Oh, no. Ick. Tim. He was a guy who seemed gaga about me in the summer of 2014. Until he wasn’t. Chucked me like a concrete block into the ocean. Why the f*@k did I need to see the clip? Funny? I responded with a shrug and an eye roll. Five seconds and I’d seen enough. “You’ll be happy to know they lost,” my friend said. “And Fabio’s the only one who got them points.” Why would that make me happy? My new guy makes me happy. Nothing more required.
Later in the day, I picked up another single friend for dinner and, as he got in the car, he rattled off a conversational “agenda” for our meal. (He’s a lawyer, but that’s not a good enough excuse.) Items 1 and 2 were about recent trips of mine but then he added, “And then I’ve got something important I want to talk to you about.”
Naturally, I wanted to go right to what was “important”.
“You’re driving,” he said. “We can wait ‘til we get to the restaurant.” Really? Maybe my friend doesn’t know me that well. It’s only been twenty-one years, after all. But I tried to give waiting a go. As we drove, we chitchatted about the latest highs and lows of his pie pursuits. (Yep, he’s obsessed with the pastry. It’s an endless pursuit for the perfect slice. His most rhapsodic moment came from a particular pecan pie at DFW airport five years ago. Aside from a Japanese women’s church auxiliary apple pie sale one weekend each October, it’s been a disappointing quest ever since. And, no, I’m not making this up.)
Pie talk out of the way, I pressed for him to get to the important topic even though I had ten minutes of driving left. Seems he’d gotten together for dinner a few weeks ago with some friends from our past and my ex had organized the whole thing.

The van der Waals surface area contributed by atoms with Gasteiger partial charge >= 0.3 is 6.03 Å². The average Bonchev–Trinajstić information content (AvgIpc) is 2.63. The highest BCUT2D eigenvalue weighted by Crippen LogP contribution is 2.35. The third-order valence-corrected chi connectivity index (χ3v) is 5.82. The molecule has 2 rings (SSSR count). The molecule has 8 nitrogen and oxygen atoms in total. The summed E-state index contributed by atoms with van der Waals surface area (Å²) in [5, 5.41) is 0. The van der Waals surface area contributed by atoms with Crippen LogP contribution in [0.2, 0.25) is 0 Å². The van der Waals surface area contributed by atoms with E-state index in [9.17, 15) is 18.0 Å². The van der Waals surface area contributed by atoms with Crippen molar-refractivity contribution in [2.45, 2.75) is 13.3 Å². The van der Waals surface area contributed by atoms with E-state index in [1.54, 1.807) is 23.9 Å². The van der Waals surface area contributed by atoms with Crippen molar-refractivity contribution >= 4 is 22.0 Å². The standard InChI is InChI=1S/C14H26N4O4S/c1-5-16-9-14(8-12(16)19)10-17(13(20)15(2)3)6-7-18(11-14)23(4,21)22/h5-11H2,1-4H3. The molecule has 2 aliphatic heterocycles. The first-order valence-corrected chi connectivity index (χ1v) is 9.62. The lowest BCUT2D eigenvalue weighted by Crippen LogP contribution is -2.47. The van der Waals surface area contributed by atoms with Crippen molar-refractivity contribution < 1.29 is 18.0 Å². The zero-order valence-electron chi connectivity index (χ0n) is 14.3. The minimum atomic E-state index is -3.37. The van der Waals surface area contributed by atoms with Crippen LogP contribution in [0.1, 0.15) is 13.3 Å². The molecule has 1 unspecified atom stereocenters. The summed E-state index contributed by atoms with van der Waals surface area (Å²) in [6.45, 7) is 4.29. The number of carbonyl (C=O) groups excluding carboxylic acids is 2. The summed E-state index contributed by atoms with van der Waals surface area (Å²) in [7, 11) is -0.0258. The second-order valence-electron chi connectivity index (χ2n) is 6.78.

Ugh. My ex. A seven-year mess that began well but devolved into an abusive relationship.
My friend talked about sitting beside my ex the whole time and how nice he was. Was this the “important” news? Was my long-time friend dating my ex?! Didn’t he remember how miserable my ex made me, how much I suffered?
Then he said, “I think you two should get back together.”
Clearly, he remembered nothing. I shook my head, emphatically said no and, as luck and good travel time would have it, pulled over to drop him off to get a place in line while I parked the car. This was a bigger What-the-F*@k moment than Game Show Tim & Fabio. Here I’d suggested we get together for dinner so I could talk about a new man I loved and, first, I would have to recite a series of indignities I’d incurred with my ex. To be fair to my friend, I’d never fully spelled it out before. They’d remained in the same social circles and I didn’t need friends to take sides after the breakup. Besides, I was too ashamed of all I’d endured for so long.
While standing in the crowd in the restaurant lobby, it only took a minute of listing terrible experiences for my friend to say, “I’m sorry. I didn’t know. I’m sorry.” But I went on. I needed to be clear that my ex had caused real damage despite all my efforts to block and repress the vial that spewed with each left-field rage. Never again.
More apologies. My friend was mad at himself. Not his fault. Thankfully he had a pizza menu to peruse before shifting to the truly IMPORTANT topic of the night: new love, better love.
And so, after a couple of unexpected detours, I’d managed to share my news. The ghosts from dating past were most unwelcome, but they served as a reminder of how far I’ve come. I’ve struggled mightily in recent years. I spiralled from alone to lonely to bleakly desolate. Somehow I rode out the worst times and survived by merely existing when that was the most I could muster. I got better—not completely but enough to feel again and enough to want to risk sharing myself with another. I’m with a man who gets me. I believe he won’t ridicule me. He makes me feel cautiously confident. He makes me want to be well and to be invested. I’m one of maybe three people on the planet who hasn’t seen a “Ghostbusters” movie of one gender focus or the other so my pop reference may be off, but I’m feeling deserving this time around, I’m experiencing things fully aware and this time I’m determined that nothing’s gonna slime me. No more being spooked by ghosts and, if I’m lucky, no more singlehood. May status reports be a thing of the past!